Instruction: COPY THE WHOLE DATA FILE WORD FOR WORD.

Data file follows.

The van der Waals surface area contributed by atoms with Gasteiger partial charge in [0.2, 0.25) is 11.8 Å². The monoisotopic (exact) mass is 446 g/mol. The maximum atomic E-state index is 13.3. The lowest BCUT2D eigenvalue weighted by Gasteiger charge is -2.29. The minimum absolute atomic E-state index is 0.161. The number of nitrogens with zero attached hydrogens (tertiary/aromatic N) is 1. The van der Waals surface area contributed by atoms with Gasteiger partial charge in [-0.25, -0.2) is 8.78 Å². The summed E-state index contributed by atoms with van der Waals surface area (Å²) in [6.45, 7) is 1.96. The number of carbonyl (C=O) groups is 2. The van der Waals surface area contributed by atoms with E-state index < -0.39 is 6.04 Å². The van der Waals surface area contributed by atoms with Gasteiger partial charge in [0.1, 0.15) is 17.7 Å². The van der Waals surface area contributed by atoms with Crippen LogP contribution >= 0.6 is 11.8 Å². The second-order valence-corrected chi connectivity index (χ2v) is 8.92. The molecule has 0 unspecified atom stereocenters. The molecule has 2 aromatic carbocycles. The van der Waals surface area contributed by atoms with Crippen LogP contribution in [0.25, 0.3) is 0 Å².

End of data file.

The van der Waals surface area contributed by atoms with Gasteiger partial charge in [0.2, 0.25) is 11.8 Å². The monoisotopic (exact) mass is 446 g/mol. The maximum atomic E-state index is 13.3. The lowest BCUT2D eigenvalue weighted by Gasteiger charge is -2.29. The minimum absolute atomic E-state index is 0.161. The number of nitrogens with zero attached hydrogens (tertiary/aromatic N) is 1. The van der Waals surface area contributed by atoms with Gasteiger partial charge in [-0.25, -0.2) is 8.78 Å². The summed E-state index contributed by atoms with van der Waals surface area (Å²) in [6.45, 7) is 1.96. The number of carbonyl (C=O) groups is 2. The van der Waals surface area contributed by atoms with E-state index < -0.39 is 6.04 Å². The van der Waals surface area contributed by atoms with Gasteiger partial charge in [0.1, 0.15) is 17.7 Å². The van der Waals surface area contributed by atoms with Crippen LogP contribution >= 0.6 is 11.8 Å². The second-order valence-corrected chi connectivity index (χ2v) is 8.92. The molecule has 0 unspecified atom stereocenters. The molecule has 2 aromatic carbocycles. The van der Waals surface area contributed by atoms with Crippen LogP contribution in [0.25, 0.3) is 0 Å².